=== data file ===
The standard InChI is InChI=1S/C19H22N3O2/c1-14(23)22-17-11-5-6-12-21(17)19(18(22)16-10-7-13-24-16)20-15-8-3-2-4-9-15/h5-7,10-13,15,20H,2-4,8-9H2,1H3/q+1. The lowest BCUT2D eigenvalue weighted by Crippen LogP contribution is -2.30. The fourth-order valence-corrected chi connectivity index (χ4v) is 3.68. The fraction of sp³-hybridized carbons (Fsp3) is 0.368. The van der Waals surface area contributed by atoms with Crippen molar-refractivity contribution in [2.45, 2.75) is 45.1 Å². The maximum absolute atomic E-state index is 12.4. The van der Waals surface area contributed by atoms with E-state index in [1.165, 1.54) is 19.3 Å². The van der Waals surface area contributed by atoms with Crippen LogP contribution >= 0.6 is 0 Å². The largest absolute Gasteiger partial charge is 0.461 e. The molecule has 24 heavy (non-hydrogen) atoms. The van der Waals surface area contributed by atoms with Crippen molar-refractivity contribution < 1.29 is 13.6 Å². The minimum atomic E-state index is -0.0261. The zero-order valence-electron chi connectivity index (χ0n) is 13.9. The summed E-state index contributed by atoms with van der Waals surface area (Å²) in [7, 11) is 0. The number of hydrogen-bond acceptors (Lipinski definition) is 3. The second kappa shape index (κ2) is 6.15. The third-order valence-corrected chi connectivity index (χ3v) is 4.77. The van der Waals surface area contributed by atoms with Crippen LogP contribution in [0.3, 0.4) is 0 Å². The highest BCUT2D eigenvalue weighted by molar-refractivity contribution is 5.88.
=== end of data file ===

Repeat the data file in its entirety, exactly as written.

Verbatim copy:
The standard InChI is InChI=1S/C19H22N3O2/c1-14(23)22-17-11-5-6-12-21(17)19(18(22)16-10-7-13-24-16)20-15-8-3-2-4-9-15/h5-7,10-13,15,20H,2-4,8-9H2,1H3/q+1. The lowest BCUT2D eigenvalue weighted by Crippen LogP contribution is -2.30. The fourth-order valence-corrected chi connectivity index (χ4v) is 3.68. The fraction of sp³-hybridized carbons (Fsp3) is 0.368. The van der Waals surface area contributed by atoms with Crippen molar-refractivity contribution in [2.45, 2.75) is 45.1 Å². The maximum absolute atomic E-state index is 12.4. The van der Waals surface area contributed by atoms with E-state index in [1.165, 1.54) is 19.3 Å². The van der Waals surface area contributed by atoms with Crippen LogP contribution >= 0.6 is 0 Å². The largest absolute Gasteiger partial charge is 0.461 e. The molecule has 24 heavy (non-hydrogen) atoms. The van der Waals surface area contributed by atoms with Crippen molar-refractivity contribution < 1.29 is 13.6 Å². The minimum atomic E-state index is -0.0261. The zero-order valence-electron chi connectivity index (χ0n) is 13.9. The summed E-state index contributed by atoms with van der Waals surface area (Å²) in [7, 11) is 0. The number of hydrogen-bond acceptors (Lipinski definition) is 3. The second kappa shape index (κ2) is 6.15. The third-order valence-corrected chi connectivity index (χ3v) is 4.77. The van der Waals surface area contributed by atoms with Crippen LogP contribution in [0.3, 0.4) is 0 Å². The highest BCUT2D eigenvalue weighted by molar-refractivity contribution is 5.88.